I tell you I would have drafted Derek Jeter in a fantasy minute if I was sure he would follow a responsible steroids regime. But he’s an icon with a sense of righteousness, a determination to be a role model. I’d worry that Jeter might just say no.
He’s off to a predictably lousy start and it’s his own fault. He’s a 37-year-old who hit .270 last year, 64 points lower than he hit in 2009 and 44 points below his career .314 average. He was never as consistently good at shortstop as his press clippings, and he’s slipping a few steps more.
No question, he should be thinking seriously about HGH, steroids, EPO, whatever’s working these days, not to mention the designer protocols and their masking agents that very expensive chemist/doctors can concoct for very expensive players.
Jeter can afford it. While he took a deserved $7.6 million cut from last year to a reported $15 million this year, that’s still enough to afford the very best.
And we fans deserve the very best from our heroes, that fire in the belly to perform well and win that includes staying in shape, giving up the high life during the season and using every enhancement available.
As far as I’m concerned, Jeter doesn’t have to sign autographs for snotty kids fronting for collectible dealers or give good quotes to every tool with a digital recorder. He just needs to do whatever is necessary.
Let me say here that I like Derek Jeter, and would prefer my kids to grow up like him rather than jerks like Roger Clemens, Mark McGwire and Barry Bonds. However, Roger, Mark and Barry did whatever was necessary, and I appreciate it. They gave me some high times.
Unfortunately, they got caught in a witch hunt that someday will be compared to Salem. That’s mostly because they are surly guys who were no longer important to owners and their media lapdogs.
(Full disclosure: Like many tools with digital recorders, I covered Barry Bonds and despised him. Once, on deadline, I appealed to his dad, Bobby Bonds, who I knew from his brief Yankee tenure. Bobby shrugged; the kid’s always been an asshole, he implied.)
Meanwhile, Saint Derek is still the poster boy for the clean-living, polite, hard-working “captain,” whose mere presence puts true grit in his teammates and backsides in the seats. I’m not sure about all that. There are little cracks in that bland façade that lead me to believe there is more there than MLB wants me to know.
Consider just three points:
1. In 2004, when Alex Rodriguez, arguably the best shortstop in the league, became a Yankee, Jeter hung on to his position. A real team guy would have moved to third base. Jeter is a diva. Divas always need to be “in the warm,” that comforting beam of attention. And he’ll be getting there this season as he approaches 3,000 hits.
2. Last September, in a game that counted, Jeter clutched his elbow and pretended he was in pain after a Tampa Bay pitch hit the end of his bat. The Rays manager was ejected for arguing. Gamesmanship? Cheating? Jeter had done this before. Jeter doesn’t play fair. So how many dots have to be connected from pretending to be hit to the juice?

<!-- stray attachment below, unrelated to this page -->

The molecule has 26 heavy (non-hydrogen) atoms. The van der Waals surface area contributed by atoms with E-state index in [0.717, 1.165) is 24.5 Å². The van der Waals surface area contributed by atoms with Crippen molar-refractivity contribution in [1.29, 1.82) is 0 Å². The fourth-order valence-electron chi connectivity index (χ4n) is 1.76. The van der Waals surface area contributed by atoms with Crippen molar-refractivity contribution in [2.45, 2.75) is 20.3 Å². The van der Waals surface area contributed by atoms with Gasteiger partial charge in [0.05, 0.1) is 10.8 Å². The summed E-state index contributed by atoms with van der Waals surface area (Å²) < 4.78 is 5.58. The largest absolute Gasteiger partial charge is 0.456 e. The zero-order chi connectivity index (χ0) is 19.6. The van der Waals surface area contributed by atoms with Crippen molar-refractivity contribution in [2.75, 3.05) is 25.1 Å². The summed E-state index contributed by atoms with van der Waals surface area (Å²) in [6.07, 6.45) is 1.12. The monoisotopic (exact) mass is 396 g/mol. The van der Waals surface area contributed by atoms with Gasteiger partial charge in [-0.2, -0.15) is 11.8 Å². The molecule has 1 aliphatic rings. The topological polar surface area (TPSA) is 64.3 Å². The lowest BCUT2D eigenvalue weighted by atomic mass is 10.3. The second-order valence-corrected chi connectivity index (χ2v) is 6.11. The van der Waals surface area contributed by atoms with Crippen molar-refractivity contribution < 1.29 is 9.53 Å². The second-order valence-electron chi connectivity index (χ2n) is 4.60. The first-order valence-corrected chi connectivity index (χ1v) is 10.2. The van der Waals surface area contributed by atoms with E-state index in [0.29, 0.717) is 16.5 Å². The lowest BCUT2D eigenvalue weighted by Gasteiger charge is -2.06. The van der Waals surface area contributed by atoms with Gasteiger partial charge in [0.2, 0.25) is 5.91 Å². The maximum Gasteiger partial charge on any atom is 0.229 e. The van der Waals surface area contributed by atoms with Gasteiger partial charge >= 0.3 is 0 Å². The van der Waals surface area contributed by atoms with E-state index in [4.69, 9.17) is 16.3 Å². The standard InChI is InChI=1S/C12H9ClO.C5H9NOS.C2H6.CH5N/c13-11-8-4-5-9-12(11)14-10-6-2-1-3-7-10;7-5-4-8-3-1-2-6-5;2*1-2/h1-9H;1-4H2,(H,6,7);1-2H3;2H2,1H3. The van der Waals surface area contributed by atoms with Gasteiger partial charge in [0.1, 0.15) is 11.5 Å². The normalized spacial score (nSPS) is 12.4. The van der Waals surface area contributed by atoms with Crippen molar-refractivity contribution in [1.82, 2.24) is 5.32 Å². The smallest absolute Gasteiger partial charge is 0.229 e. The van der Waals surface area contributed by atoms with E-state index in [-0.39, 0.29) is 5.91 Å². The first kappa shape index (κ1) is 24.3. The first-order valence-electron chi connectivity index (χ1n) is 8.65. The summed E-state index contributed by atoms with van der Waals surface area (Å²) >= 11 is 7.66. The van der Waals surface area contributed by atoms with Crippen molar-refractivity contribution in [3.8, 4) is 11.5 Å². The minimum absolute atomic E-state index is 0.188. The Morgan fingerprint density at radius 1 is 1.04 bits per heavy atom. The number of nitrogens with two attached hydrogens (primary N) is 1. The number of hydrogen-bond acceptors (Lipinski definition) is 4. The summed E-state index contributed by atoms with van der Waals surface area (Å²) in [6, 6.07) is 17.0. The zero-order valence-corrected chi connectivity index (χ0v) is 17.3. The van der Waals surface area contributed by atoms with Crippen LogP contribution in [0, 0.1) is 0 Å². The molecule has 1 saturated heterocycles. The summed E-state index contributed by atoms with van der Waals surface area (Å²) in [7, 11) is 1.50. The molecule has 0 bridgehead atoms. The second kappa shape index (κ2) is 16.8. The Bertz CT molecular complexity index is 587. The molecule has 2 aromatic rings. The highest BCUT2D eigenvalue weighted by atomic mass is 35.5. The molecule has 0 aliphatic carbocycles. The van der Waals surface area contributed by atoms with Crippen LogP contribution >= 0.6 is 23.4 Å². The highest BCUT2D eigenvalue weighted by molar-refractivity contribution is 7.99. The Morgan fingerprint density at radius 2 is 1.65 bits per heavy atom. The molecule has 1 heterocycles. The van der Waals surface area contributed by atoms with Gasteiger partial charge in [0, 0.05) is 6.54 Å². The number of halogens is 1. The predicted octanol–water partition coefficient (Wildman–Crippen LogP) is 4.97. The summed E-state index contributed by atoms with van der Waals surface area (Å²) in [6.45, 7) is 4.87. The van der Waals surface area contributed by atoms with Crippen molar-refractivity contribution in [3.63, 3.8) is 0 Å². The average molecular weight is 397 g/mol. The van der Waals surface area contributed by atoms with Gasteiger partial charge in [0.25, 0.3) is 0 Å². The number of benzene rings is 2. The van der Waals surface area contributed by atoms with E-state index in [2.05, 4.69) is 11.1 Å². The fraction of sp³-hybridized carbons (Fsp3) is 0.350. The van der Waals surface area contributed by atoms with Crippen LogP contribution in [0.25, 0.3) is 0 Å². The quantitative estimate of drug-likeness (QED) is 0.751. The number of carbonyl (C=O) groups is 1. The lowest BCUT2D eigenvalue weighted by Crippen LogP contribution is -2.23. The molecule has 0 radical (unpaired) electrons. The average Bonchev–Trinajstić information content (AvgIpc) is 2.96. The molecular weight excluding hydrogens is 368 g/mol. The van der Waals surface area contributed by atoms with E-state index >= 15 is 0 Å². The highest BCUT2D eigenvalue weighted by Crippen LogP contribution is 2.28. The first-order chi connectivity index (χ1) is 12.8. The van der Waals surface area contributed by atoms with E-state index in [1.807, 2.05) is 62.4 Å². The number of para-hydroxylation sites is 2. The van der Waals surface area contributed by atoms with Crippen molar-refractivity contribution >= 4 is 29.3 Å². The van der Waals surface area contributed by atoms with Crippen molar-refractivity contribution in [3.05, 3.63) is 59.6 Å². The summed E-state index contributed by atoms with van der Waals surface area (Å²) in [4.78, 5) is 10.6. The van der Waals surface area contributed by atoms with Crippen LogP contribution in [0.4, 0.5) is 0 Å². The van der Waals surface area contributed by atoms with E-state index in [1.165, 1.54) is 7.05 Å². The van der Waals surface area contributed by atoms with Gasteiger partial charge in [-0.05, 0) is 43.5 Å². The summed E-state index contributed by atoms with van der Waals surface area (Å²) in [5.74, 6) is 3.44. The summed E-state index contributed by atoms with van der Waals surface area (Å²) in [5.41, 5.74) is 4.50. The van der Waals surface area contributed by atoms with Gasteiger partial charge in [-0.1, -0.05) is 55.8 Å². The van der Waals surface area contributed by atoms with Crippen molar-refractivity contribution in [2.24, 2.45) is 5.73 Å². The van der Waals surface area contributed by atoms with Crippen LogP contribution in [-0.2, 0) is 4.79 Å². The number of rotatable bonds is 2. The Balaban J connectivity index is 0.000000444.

3. Minka Kelly. His girlfriend? Who knows. We know as much about Jeter’s personal life as we did about the personal lives of Michael Jordan and Tiger Woods before we knew too much. Jeter is an unknown quantity. Jeter could be going to Tea Party meetings in drag. He could be going to a lab overnight to be finely tuned by alien scientists.
So what’s my point? I’m glad you asked. I happen to think Jeter is pretty cool and a great player, but I would hope he’s doing what I think most MLB stars are doing—the best stuff they can get that can be masked (Manny Ramirez is such a dummy, he doesn’t count).
Meanwhile, the government is in the midst of a civil war over truly important issues that hurt my head to think about and taxpayer money is being wasted on proving that Barry Bonds lied about steroid use (not that he used steroids, remember, but that he lied about it—one of the basic male lies). Roger Clemens is in the legal on-deck circle.
The hero of this story is Greg Anderson—we should all have such good buds—and the villain is Jeff Novitzky, the former IRS agent who joined the Food and Drug Administration so he could continue his Inspector Javert-like investigation of steroid use. I can understand leaving the IRS if you can’t bust major corporations who evade taxes, but how can you work for the FDA unless you’re busting those corporations for poisoning us?
But I digress. This is about Derek Jeter and doing the right thing. Fuller disclosure: I did draft him, another example of sentiment over sense (talk to my stockbroker, my divorce attorney) and I want, I demand, that Derek be the best he can be.
Longtime New York Times columnist Robert Lipsyte is the author of An Accidental Sportswriter: A memoir, due in May from Ecco.